A DPAA press release from Dec. 30, 2019, made the news public: John Shelemba of Hamtramck, Michigan, who was killed during the Korean War, was finally accounted for. 

Vance said she received a flood of condolences from military families across the country after posting the news on Facebook. 

All from people she never met about an uncle she never knew existed. 

The DPAA’s identification project was a lesson in empathy, Vance said.

“I have a son. Thank goodness there's no draft right now. My thoughts were if anything were to happen to him, I’d want somebody to do the right thing,” Vance said. “It’s not about closure for me, it’s about doing right by (John).”

Shelemba’s name is recorded on the Courts of the Missing at the Punchbowl Cemetary, along with the others who were missing from the Korean War. 

PFC John Shelemba's name appears on the Courts of the Missing at the National Memorial Cemetery of the Pacific, in Honolulu, Hawaii. Courtesy Photo

Receiving Recognition

For Buzzy and May, giving Shelemba his identity back was only part of the goal.

May is a tenured professor that engages in public-facing scholarship focusing on the peace through law movement. Buzzy is an honors student majoring in political science and philosophy. Together the duo works to create POW/MIA educational materials for the CMU community. 

It was at their request that CMU began celebrating POW/MIA recognition day in September 2020. The event featured a ceremonial raising of the black and white flag. 

After hearing about Shelemba’s reidentification from a 2019 news article, Buzzy and May decided to localize the universal issue. 

They invited Vance and Jin to talk about Shelemba’s story on their podcast, “Virtues of Peace” which is all documented on May’s website.

“It’s stories like Shelemba that I've found immense meaning in,” Buzzy said. “These stories have helped me battle my own adversities in life.” 

There are plenty of stories to choose from. According to the DPAA website, nearly 8,000 Korean War service members are still unaccounted for.

The state recognized two in August by lowering flags. Their names were Sgt. Jessie D. Hill and Cpl. Dale W. Wright. Both were Korean War veterans like Shelemba. Buzzy and May wondered why he had not received the same honor.

“(Lowering the flags) sends a strong message to POW/MIA family members of all wars; be it WWII, Korean, the Cold War or Vietnam,” said Marty Eddy, lead coordinator for the the League of POW/MIA families in Michigan. “It says that the state of Michigan recognizes the sacrifice and pays tribute and honor to the service member.”

Buzzy and May made it their mission to give Shelemba the same tribute.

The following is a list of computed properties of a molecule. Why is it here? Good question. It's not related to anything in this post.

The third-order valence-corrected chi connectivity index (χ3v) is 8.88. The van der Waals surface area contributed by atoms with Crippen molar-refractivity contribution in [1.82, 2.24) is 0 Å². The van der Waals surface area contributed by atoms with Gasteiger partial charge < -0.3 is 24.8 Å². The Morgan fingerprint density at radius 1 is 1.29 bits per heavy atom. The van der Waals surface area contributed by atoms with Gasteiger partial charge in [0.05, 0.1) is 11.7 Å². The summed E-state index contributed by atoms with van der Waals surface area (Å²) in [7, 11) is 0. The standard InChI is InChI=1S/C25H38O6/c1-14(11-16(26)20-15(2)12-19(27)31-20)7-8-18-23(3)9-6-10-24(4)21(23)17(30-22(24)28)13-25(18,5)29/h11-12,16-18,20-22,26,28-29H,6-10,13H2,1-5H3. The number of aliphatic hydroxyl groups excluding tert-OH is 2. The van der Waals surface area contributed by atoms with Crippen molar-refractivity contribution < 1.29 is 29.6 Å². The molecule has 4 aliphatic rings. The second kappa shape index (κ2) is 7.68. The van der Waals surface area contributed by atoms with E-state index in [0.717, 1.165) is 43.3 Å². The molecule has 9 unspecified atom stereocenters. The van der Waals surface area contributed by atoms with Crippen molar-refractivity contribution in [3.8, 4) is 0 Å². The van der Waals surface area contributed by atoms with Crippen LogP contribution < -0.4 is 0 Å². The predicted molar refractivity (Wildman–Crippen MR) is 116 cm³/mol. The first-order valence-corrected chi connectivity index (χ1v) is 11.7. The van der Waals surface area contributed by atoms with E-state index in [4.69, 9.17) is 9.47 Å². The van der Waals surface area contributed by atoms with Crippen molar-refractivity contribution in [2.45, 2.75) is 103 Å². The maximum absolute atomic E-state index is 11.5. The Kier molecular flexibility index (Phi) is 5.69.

Buzzy wrote a six-paragraph letter to Whitmer's office earlier this semester. Writing the letter was easy – getting it through the state capitol bureaucracy was not. 

“We sent the letter through every channel we possibly could hoping something would get through,” Buzzy said.

After getting signatures from CMU President Bob Davies and Director of CMU’s Veterans’ Resource Center Duane Klienhardt, the letter made its way through the Governor’s portal, the office of Rep. Abraham Aiyash and the hands of lobbyist groups. 

Near the end of October, May finally got the answer she and Buzzy had been waiting for. 

The letter sent to Gov. Gretchen Whitmer requesting flags be lowered to honor John Shelemba was written by Michael Buzzy and Hope Elizabeth May.

The flags were lowered in Shelemba’s name the day after his public funeral which is at noon on Thursday, Nov. 4 at the Great Lakes National Cemetery in Holly. 

He was laid to rest with full military honors.

The effort was about putting policy into practice, May said, about using individual stories to examine a widespread issue and addressing the United States’ most overlooked war.

“I call it leveraging history," May said. "You find a moment, or a symbol, that many different stories can coalesce into one thing.”

The DPAA is the only government agency tasked with finding and identifying missing soldiers from past conflicts dating back to World War II.

According to their data, there are about 80,000 U.S. service members from past conflicts who remain unidentified.

For Pfc. John Shelemba, his journey is now at an end and he can rest in peace. 

"Grandpa, Uncle Johnny is finally coming home," Vance wrote on Facebook after receiving the call from the DPAA. "I have goosebumps. I am eternally grateful to the Department of Defense and the army who never gave up in their search."